How to Make a Schedule and Stick To It
The question I received recently from tumblr user @life-of-mack was this: “How to make a practice/work/school schedule and stick to it?” That’s certainly a tough venture, sometimes.
The short answer? Discipline.
If only it were so simple, right? If the only reason we don’t stick to schedules was because we didn’t realize it takes discipline to do so, then the world would be a much more organized place. However, there are ways to make it easier to be disciplined.
When I’m making up my schedules, I won’t lie. Sometimes I get a little aspirational about what I’ll actually do with my time. Adding in 7am yoga classes three days a week, on top of two hours of practice a day, on top of my classes and work schedule, plus an hour of “self-improvement” for studying German or something else. Needless to say, I have never actually attended a yoga class in my life.
The schedules that have worked out the best for me are the ones where I was realistic. No 7am yoga or bi-weekly face mask time. Just the plain and simple “here’s when my classes are, here’s the best time to eat, practice slots in well here, and I should probably study then.” Don’t include your hopes in a schedule. If you fail to actually make it to yoga, it’ll discourage you from even attempting to follow the rest of your schedule. If anything, leave that yoga time empty, and consider it a bonus if you actually manage to make it.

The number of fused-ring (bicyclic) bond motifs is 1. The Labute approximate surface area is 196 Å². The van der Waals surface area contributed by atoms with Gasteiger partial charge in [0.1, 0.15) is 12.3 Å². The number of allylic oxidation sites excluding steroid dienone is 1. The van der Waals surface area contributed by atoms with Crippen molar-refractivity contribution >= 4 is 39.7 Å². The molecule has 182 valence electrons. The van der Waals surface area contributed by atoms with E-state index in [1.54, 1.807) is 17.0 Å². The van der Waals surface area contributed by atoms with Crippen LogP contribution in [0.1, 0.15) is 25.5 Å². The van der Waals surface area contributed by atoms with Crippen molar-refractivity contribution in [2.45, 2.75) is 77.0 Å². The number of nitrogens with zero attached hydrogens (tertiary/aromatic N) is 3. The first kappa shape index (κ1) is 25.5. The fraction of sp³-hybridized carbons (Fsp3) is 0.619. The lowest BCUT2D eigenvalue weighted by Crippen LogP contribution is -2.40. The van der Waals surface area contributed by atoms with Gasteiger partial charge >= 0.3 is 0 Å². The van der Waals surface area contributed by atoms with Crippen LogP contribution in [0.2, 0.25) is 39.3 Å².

Another problem with thrice-a-week yoga is that it leaves at least two other weekdays with free time. Keep your schedule as consistent as possible, from one weekday to the next. Yes, it might suck to have all your classes starting at 9am, or even (gross) 8am. However, it’s better to have all morning classes than an 8am three days a week and noon classes the other two. Trust me, unless you’re a true, actual, honest to god Morning Person™, you won’t get anything done those other two days. It’s just a fact of life, sorry.
This stands for your non-class commitments, too. Try to practice at roughly the same time every day, work out at the same time, eat at the same time, etc. If you can’t finagle a roughly similar schedule for your M-W-F and T-Th classes, then at least make sure you’re Doing Stuff for the same amount of time. It honestly feels good to know what your schedule is going to be, consistently, from day to day. It’ll help make it habit much more quickly than if every day of the week has its own routine.
Be open to change.
I have honestly never had a schedule that ended the semester the way it looked when it started. New obligations come up, new opportunities arise. You realize you absolutely Cannot go more than 4 hours without running to the student union for coffee – whatever. Roll with it. A schedule is supposed to make your life easier and allow you to fit everything you want in your day. It’s not supposed to be a chain that binds you.
The same thing goes for day-to-day distractions. It’s great if you want to make sure you practice for two hours a day, or if you want to go to the gym every evening. However, routines aren’t what gets remembered. It’s breaks from routine that do. If your friends are all going to a neat event, but you’re supposed to study during that time, take a moment to think about what you need to study for. Unless there’s an important test in the Near Future, why not go? Grades are important, but so is enjoying life. Just make sure that you do, in fact, study more nights than you don’t, and you’ll be fine.
You got this!
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